A retrospective analysis conducted by our group, revealed that the prevalence of SCD coexisting with RA was 0.94%, which is similar to the prevalence of RA among the general population. Our patients, mostly from Afro-Caribbean descent, with SCD-RA were compared to age and sex matched patients with SCD and RA. The SCD-RA patients had lower hemoglobin (p<0.01) and tended to have a lower BMI, increased periarticular osteopenia, erosive arthritis, prolonged morning stiffness, increased number of hospitalizations and longer hospital stay. The SCD-RA patients were also older than the SCD-only population but younger than RA-only patient population and had been diagnosed with RA at a younger age (about 5 years earlier) than RAonly patients. SCD-RA patients had more difficulty with ADL [25]. We hypothesize that improved survival of SCD patients resulting from medical care, preventive measures such vaccinations and the introduction of hydroxyurea, have made SCD population susceptible to the development of RA that generally occurs at a more advanced age [26,27]. Furthermore, the diagnosis of RA at a younger age in SCD patients is likely the result of medical attention that these patients receive due to frequent encounters in outpatient and inpatient settings, although the role of inflammatory markers released during VOC might explain earlier RA presentation among SCD patients. However, SCD itself causes chronic musculoskeletal complaints that may delay or even obscure the diagnosis of RA. Whether SCD coexisting with RA is merely coincidental or related to shared mechanisms of inflammation will be covered in the next section.

Pathophysiology Crossroads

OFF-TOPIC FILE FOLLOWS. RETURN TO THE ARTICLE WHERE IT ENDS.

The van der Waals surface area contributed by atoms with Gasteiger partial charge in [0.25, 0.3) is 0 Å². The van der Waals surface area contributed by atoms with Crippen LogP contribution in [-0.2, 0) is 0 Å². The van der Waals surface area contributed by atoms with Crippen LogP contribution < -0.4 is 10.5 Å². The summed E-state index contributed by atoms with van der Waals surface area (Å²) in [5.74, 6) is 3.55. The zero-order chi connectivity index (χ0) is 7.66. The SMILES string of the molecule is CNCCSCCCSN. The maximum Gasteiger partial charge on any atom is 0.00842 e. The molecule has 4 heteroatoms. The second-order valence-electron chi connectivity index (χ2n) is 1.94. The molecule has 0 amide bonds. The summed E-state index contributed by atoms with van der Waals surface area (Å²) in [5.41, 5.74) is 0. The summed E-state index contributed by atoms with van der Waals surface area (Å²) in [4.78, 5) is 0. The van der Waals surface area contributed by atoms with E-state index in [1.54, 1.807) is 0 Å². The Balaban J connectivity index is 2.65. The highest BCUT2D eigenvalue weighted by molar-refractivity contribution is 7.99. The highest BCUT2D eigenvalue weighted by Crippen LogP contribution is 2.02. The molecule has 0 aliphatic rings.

During VOC, damage to the RBC membrane occurs as a result of oxidation and precipitation of polymers of globin which confers the sickled RBC membrane an enhanced ability to adhere to the endothelium by exposing adhesion molecules [4,5]. Endothelial cell membrane receptors interact with a number of adhesion molecules presented by the sickled RBC. Adhesion molecules such as Vascular Cell Adhesion Molecule-1 (VCAM1), Thrombospondin, Von Willebrand factor, and Basal Cell Adhesion Molecule/Lutheran blood group (BCAM/Lu) have been studied [28]. Adhesion molecules promote leukocyte adhesion which leads to luminal narrowing and red blood cell entrapment that contribute to vaso-occlusion and inflammation. The interactions between the endothelium and adhesion molecules lead to activation of Nuclear Factor-κappa βeta (NF-κβ) which in turn drives the production of reactive oxygen species (ROS). Therefore, inflammation arises from endothelial cell activation and sickled RBC membrane damage leading to recruitment of leukocytes and platelets, which in turn release pro-inflammatory cytokines, such as Placental Growth Factor, Tumor Necrosis Factor-α, Interleukin-1 (IL-1), and Interleukin-6 (IL-6) among others. Placental Growth Factor (PlGF) has angiogenetic properties [28,29]. Furthermore, SCD patients were found to have elevated IL-1β, IL-8, IL-6, IFN-ɣ, hs-CRP, sVCAM-1 and Tissue Factor at baseline, compared to normal controls, even when not in VOC [30-32]. Ongoing episodes of VOC in SCD allows for chronic inflammation to manifest as tissue damage. Additionally, intravascular hemolysis contributes to the inflammation process as the released hemoglobin deposits on the endothelium and sub-endothelium smooth muscle layers leading to oxidative stress [31]. In addition, elevated levels of heme in bloodstream can activate innate immunity via Toll-like Receptor-4, which in turn can trigger VOC; damage-associated molecular patterns (DAMP) seem to play important role in pathogenesis of VOC in SCD as well [33]. Studies have also shown that SCD creates a pro-coagulant state, as exposed phosphatidylserine on the RBC membrane triggers thrombin generation and the extrinsic pathway of coagulation [30,34]. P-selectin [35] and E-selectin mediated neutrophil adhesion to the endothelium seems to play a pivotal role in VOC. Recruited neutrophils lead to entrapment of RBC and to lesser extent platelets also, allowing the formation of cellular aggregates that contribute to inflammation via the production of reactive oxygen species (ROS) [36-41].